Psalm 112

Hebrews 13:1-8, 15-16

Luke 14:1, 7-14

 

Two startling revelations made it into the news this week: Kim Kardashian-West revealed that when she was younger she became addicted to fame and money and Miley Cyrus concluded that after seven years of marriage, she needed some “me time.”

While the cult of celebrity seems amplified by social media and internet click-bait, it is nothing new. Alexander the Great named over 70 cities after himself. Roman Emperor Octavian re-named himself Augustus and sculptors drew his favor by placing his image on statues of gods. His celebrity happened by design: Augustus demanded that he be worshiped as a god born of a virgin mother and destined to live forever.

Proverbs warns against seeking that kind of status, not only as a way of avoiding the inevitable embarrassment that happens when the mighty fall, but also as a way of building community through egalitarian relationships. So while it seems like a simple bit of conventional wisdom, our first lesson this week, placed in it’s fuller context is anything but conventional.  The conventional wisdom of the time was to align oneself closely with those with power, wealth, position or prestige.

I am particularly drawn to the study of the 16th century. Yes there was the upheaval created by Martin Luther and the reformers, but I am really fascinated by the Tudor dynasty, especially the reign of Henry VIII. Employing the same conventional wisdom Proverbs warns against, Hampton Court was filled with those attempting to gain entry into the king’s inner circle. Those that got his royal approval thought themselves on top of the world – at least until Henry changed his mind. Many of them found their way to the Tower, some found their heads on public display on the bridge.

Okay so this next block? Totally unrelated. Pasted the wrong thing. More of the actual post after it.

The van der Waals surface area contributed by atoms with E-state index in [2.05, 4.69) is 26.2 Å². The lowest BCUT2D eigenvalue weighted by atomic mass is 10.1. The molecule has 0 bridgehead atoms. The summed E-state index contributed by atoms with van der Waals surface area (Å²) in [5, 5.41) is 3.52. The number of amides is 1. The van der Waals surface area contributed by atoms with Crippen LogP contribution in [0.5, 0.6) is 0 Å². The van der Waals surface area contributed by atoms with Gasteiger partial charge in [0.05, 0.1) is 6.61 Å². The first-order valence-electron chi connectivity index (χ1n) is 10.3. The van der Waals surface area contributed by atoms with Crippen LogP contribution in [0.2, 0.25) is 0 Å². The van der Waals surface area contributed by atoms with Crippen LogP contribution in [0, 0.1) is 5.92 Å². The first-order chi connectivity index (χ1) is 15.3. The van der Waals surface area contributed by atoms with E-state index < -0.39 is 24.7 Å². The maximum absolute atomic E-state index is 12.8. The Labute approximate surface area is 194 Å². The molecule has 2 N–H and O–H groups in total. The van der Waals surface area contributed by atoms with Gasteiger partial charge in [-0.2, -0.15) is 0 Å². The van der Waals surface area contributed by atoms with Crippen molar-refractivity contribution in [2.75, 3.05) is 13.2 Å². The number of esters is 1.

Our passage from Proverbs, echoed in the instruction of Jesus in the gospel this week, is not about being exalted and getting the seat next to the celebrity. It is the unconventional wisdom of taking the lower seat, assuming the humble role, not playing the competitive game of climbing over others to get to the top. And just to put some icing on Jesus’ unconventional cake, he tells all those people competing to look important that when they host a banquet, they should invite the poor instead of – to use today’s language – the influencers.

Here is a bit of unconventional wisdom from 12th century Sephardic Jewish philosopher Maimonides:

“When a person eats and drinks in celebration of a holiday, he is obligated to feed converts, orphans, widows, and others who are destitute and poor. In contrast, a person who locks the gates of his courtyard and eats and drinks with his children and his wife, without feeding the poor and the embittered, is [not indulging in] rejoicing associated with God’s command, but rather the rejoicing of his own belly.”